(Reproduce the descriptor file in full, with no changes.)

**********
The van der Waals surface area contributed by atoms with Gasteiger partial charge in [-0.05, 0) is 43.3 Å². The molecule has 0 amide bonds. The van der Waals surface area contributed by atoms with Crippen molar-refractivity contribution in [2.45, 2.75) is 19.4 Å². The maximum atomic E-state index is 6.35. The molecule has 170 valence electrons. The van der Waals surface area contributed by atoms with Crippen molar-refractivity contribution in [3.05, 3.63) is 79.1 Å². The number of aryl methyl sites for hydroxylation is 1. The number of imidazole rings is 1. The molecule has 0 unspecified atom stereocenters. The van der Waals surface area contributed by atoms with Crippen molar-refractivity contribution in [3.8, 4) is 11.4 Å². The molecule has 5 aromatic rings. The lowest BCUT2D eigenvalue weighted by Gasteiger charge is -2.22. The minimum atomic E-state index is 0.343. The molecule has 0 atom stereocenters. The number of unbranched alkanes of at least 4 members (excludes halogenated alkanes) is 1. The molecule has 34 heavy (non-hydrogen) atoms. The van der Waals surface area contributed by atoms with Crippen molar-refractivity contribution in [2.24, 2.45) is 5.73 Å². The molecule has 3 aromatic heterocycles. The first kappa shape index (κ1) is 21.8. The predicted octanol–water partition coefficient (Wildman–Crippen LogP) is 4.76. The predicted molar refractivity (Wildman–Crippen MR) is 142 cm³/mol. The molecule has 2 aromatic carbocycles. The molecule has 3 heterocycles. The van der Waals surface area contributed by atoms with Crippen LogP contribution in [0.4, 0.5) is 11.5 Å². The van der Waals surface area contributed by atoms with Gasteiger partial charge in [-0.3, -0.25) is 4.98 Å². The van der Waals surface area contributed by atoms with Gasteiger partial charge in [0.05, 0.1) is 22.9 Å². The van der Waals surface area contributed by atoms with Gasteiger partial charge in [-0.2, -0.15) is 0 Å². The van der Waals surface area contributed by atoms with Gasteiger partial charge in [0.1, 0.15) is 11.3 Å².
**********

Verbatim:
The van der Waals surface area contributed by atoms with Gasteiger partial charge in [-0.05, 0) is 43.3 Å². The molecule has 0 amide bonds. The van der Waals surface area contributed by atoms with Crippen molar-refractivity contribution in [2.45, 2.75) is 19.4 Å². The maximum atomic E-state index is 6.35. The molecule has 170 valence electrons. The van der Waals surface area contributed by atoms with Crippen molar-refractivity contribution in [3.05, 3.63) is 79.1 Å². The number of aryl methyl sites for hydroxylation is 1. The number of imidazole rings is 1. The molecule has 0 unspecified atom stereocenters. The van der Waals surface area contributed by atoms with Crippen molar-refractivity contribution in [3.8, 4) is 11.4 Å². The molecule has 5 aromatic rings. The lowest BCUT2D eigenvalue weighted by Gasteiger charge is -2.22. The minimum atomic E-state index is 0.343. The molecule has 0 atom stereocenters. The number of unbranched alkanes of at least 4 members (excludes halogenated alkanes) is 1. The molecule has 34 heavy (non-hydrogen) atoms. The van der Waals surface area contributed by atoms with Crippen molar-refractivity contribution in [2.24, 2.45) is 5.73 Å². The molecule has 3 aromatic heterocycles. The first kappa shape index (κ1) is 21.8. The predicted octanol–water partition coefficient (Wildman–Crippen LogP) is 4.76. The predicted molar refractivity (Wildman–Crippen MR) is 142 cm³/mol. The molecule has 2 aromatic carbocycles. The molecule has 3 heterocycles. The van der Waals surface area contributed by atoms with Crippen LogP contribution in [0.4, 0.5) is 11.5 Å². The van der Waals surface area contributed by atoms with Gasteiger partial charge in [-0.3, -0.25) is 4.98 Å². The van der Waals surface area contributed by atoms with Gasteiger partial charge in [0.05, 0.1) is 22.9 Å². The van der Waals surface area contributed by atoms with Gasteiger partial charge in [-0.2, -0.15) is 0 Å². The van der Waals surface area contributed by atoms with Gasteiger partial charge in [0.1, 0.15) is 11.3 Å².